• SS

          Ok, thank you for admitting you have never been to one OccupyChicago meeting. Since I have been to multiple OccupyChicago General Assemblies, I can speak with a bit more authority.

          Each occupation is centered around something called a General Assembly, a directly democratic and consensus based forum. Everything from logistics to formal grievances gets decided in these general assemblies. These meetings can be tedious since they require a 9/10 vote to pass almost anything, but they work.

          Through these general assemblies, each occupation votes on a list of demands. So contrary to your assumption, each occupation can and has made decisions as a WHOLE.

          Here are the current list of demands that OccupyChicago is currently debating:

          (Expect a lot more re-writes, more precise language, more stats, etc as we discuss these demands in the future general assemblies.)

          So yes, there are radical Marxists (not that being one is a bad thing), Ron Paul libertarians, environmentalists, anarchists, feminists, union workers, students…but most people are ‘normal’. They are just fed up with the fact that our government has double standards. It practices public austerity and extreme corporate welfare. Frankly, how can anyone not be fed up with this system?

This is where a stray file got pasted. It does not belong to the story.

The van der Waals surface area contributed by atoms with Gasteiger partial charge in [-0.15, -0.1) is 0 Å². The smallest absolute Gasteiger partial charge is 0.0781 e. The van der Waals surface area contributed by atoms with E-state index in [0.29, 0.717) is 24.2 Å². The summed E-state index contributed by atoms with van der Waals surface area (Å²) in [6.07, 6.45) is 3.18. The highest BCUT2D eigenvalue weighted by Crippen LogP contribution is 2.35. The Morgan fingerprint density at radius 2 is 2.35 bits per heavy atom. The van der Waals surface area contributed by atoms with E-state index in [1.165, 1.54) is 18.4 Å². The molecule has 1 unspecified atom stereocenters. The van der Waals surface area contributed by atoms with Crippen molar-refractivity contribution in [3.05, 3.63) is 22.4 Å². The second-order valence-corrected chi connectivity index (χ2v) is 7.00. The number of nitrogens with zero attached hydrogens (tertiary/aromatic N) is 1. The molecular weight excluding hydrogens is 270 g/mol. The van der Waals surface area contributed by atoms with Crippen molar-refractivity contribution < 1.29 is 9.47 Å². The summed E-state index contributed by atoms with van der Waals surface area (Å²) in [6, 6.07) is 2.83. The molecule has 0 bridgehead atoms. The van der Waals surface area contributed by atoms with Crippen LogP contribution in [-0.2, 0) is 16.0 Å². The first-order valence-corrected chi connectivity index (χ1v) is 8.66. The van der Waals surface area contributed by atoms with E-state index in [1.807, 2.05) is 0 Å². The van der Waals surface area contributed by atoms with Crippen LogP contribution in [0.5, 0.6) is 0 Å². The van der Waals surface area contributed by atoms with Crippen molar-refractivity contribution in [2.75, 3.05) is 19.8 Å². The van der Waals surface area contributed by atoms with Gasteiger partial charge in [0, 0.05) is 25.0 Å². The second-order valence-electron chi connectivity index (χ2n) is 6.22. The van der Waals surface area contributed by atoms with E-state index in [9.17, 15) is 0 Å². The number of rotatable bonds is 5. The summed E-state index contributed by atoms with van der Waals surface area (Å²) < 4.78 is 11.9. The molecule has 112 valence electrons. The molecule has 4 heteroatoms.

• Frenchy

    Dayum Gurl. You write so good.

    No but really. I can’t believe these people are arguing on your article. You’s a sexy bitch.

  • Veronica LaBarbera

    …Why hasn’t somebody occupied the Booth School of Business yet, other than the certain result of being ejected from the University’s private property? If you’ve ever looked at their walls, it’s a demonstration of the delusion about all the “good” uncontrolled free market capitalism and unregulated investment banking does for the world. Or occupy President Zimmer’s lobby, or the Econ Department. Implicate the forces, including that of this university, that nourish inequality in the US and the world, instead of keeping it to Grant Park.

  • Dont Taze Me Bro

    LOL The cognitive dissonance in this thread is unreal.